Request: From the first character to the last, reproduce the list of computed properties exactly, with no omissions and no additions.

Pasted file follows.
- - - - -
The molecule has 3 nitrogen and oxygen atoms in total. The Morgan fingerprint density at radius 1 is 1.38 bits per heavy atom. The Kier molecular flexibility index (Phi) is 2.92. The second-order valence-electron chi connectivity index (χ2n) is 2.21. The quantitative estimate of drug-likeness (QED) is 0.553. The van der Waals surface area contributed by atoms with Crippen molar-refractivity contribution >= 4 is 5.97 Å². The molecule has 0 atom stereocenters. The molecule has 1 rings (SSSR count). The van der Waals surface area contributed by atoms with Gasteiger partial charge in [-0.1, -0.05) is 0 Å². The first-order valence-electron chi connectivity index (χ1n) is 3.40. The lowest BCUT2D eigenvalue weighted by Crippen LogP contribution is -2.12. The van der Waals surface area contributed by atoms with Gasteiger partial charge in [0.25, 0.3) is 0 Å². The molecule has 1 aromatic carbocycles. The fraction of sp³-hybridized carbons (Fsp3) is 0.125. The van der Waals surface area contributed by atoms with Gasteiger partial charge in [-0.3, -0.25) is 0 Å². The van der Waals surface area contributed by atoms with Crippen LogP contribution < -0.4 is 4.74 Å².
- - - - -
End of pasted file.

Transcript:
The molecule has 3 nitrogen and oxygen atoms in total. The Morgan fingerprint density at radius 1 is 1.38 bits per heavy atom. The Kier molecular flexibility index (Phi) is 2.92. The second-order valence-electron chi connectivity index (χ2n) is 2.21. The quantitative estimate of drug-likeness (QED) is 0.553. The van der Waals surface area contributed by atoms with Crippen molar-refractivity contribution >= 4 is 5.97 Å². The molecule has 0 atom stereocenters. The molecule has 1 rings (SSSR count). The van der Waals surface area contributed by atoms with Gasteiger partial charge in [-0.1, -0.05) is 0 Å². The first-order valence-electron chi connectivity index (χ1n) is 3.40. The lowest BCUT2D eigenvalue weighted by Crippen LogP contribution is -2.12. The van der Waals surface area contributed by atoms with Gasteiger partial charge in [0.25, 0.3) is 0 Å². The molecule has 1 aromatic carbocycles. The fraction of sp³-hybridized carbons (Fsp3) is 0.125. The van der Waals surface area contributed by atoms with Gasteiger partial charge in [-0.3, -0.25) is 0 Å². The van der Waals surface area contributed by atoms with Crippen LogP contribution < -0.4 is 4.74 Å².